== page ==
“You know who sent it?” she asked.

“I guess,” said I. “It is from a good friend—and I fear, an unhappy woman. You must be ill, Flavia, and unable to go to Zenda. Make your excuses as cold and formal as you like.”

“So you feel strong enough to anger Michael?” she said, with a proud smile.

“I’m strong enough for anything, while you are safe,” said I.

Soon I tore myself away from her, and then, without consulting Sapt, I took my way to the house of Marshal Strakencz. I had seen something of the old general, and I liked and trusted him. Sapt was less enthusiastic, but I had learnt by now that Sapt was best pleased when he could do everything, and jealousy played some part in his views. As things were now, I had more work than Sapt and Fritz could manage, for they must come with me to Zenda, and I wanted a man to guard what I loved most in all the world, and suffer me to set about my task of releasing the King with a quiet mind.

The Marshal received me with most loyal kindness. To some extent, I took him into my confidence. I charged him with the care of the princess, looking him full and significantly in the face as I bade him let no one from her cousin the duke approach her, unless he himself were there and a dozen of his men with him.

“You may be right, sire,” said he, shaking his grey head sadly. “I have known better men than the duke do worse things than that for love.”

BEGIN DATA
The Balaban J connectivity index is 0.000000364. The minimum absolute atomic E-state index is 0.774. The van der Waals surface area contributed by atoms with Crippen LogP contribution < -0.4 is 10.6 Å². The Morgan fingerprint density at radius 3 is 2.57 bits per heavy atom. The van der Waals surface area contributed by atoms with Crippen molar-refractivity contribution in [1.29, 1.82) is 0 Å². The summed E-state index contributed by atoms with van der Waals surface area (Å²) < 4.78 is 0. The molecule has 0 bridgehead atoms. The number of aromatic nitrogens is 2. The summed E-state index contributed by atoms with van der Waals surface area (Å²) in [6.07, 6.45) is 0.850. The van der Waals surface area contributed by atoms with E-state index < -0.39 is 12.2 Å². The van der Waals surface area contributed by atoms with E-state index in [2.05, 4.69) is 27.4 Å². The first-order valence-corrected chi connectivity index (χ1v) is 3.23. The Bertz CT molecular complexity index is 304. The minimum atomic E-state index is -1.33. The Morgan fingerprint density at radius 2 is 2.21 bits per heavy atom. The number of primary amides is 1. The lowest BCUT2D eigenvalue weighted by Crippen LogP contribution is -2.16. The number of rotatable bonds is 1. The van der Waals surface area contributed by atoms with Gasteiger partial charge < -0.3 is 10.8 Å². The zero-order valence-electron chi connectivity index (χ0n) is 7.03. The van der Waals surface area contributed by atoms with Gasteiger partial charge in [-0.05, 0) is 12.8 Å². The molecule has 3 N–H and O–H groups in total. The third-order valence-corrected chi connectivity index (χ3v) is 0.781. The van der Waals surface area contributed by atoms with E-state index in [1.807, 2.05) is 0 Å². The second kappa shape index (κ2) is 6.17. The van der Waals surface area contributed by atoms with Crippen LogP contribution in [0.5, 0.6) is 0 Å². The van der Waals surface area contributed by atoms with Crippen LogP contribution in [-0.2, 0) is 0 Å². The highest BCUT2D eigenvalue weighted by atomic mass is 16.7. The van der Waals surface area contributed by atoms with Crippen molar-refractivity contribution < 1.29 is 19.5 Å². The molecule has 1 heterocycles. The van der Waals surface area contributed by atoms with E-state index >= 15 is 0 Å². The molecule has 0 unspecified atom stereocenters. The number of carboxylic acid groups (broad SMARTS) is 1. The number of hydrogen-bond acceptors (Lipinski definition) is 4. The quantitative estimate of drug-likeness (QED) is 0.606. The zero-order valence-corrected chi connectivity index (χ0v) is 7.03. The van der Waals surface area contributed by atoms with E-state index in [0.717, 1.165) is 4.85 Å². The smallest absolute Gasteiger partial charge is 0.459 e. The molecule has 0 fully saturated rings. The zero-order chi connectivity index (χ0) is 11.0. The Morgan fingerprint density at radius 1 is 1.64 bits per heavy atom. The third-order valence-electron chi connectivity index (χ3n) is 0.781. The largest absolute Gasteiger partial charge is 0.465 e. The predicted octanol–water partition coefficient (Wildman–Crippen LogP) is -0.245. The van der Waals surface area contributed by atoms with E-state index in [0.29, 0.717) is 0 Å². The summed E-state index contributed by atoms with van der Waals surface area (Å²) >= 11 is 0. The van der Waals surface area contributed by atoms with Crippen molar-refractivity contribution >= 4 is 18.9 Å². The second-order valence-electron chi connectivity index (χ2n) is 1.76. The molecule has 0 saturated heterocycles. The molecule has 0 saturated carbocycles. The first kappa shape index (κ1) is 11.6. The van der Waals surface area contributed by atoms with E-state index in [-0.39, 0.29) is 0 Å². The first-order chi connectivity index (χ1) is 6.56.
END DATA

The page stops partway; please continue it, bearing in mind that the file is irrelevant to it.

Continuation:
I could quite appreciate the remark, but I said:

“There’s something beside love, Marshal. Love’s for the heart; is there nothing my brother might like for his head?”

“I pray that you wrong him, sire.”

“Marshal, I’m leaving Strelsau for a few days. Every evening I will send a courier to you. If for three days none comes, you will publish an order which I will give you, depriving Duke Michael of the governorship of Strelsau and appointing you in his place. You will declare a state of siege. Then you will send word to Michael that you demand an audience of the King—You follow me?”

“Ay, sire.”

“—In twenty-four hours. If he does not produce the King” (I laid my hand on his knee), “then the King is dead, and you will proclaim the next heir. You know who that is?”

“The Princess Flavia.”

“And swear to me, on your faith and honour and by the fear of the living God, that you will stand by her to the death, and kill that reptile, and seat her where I sit now.”

“On my faith and honour, and by the fear of God, I swear it! And may Almighty God preserve your Majesty, for I think that you go on an errand of danger.”

“I hope that no life more precious than mine may be demanded,” said I, rising. Then I held out my hand to him.

“Marshal,” I said, “in days to come, it may be—I know not—that you will hear strange things of the man who speaks to you now. Let him be what he may, and who he may, what say you of the manner in which he has borne himself as King in Strelsau?”

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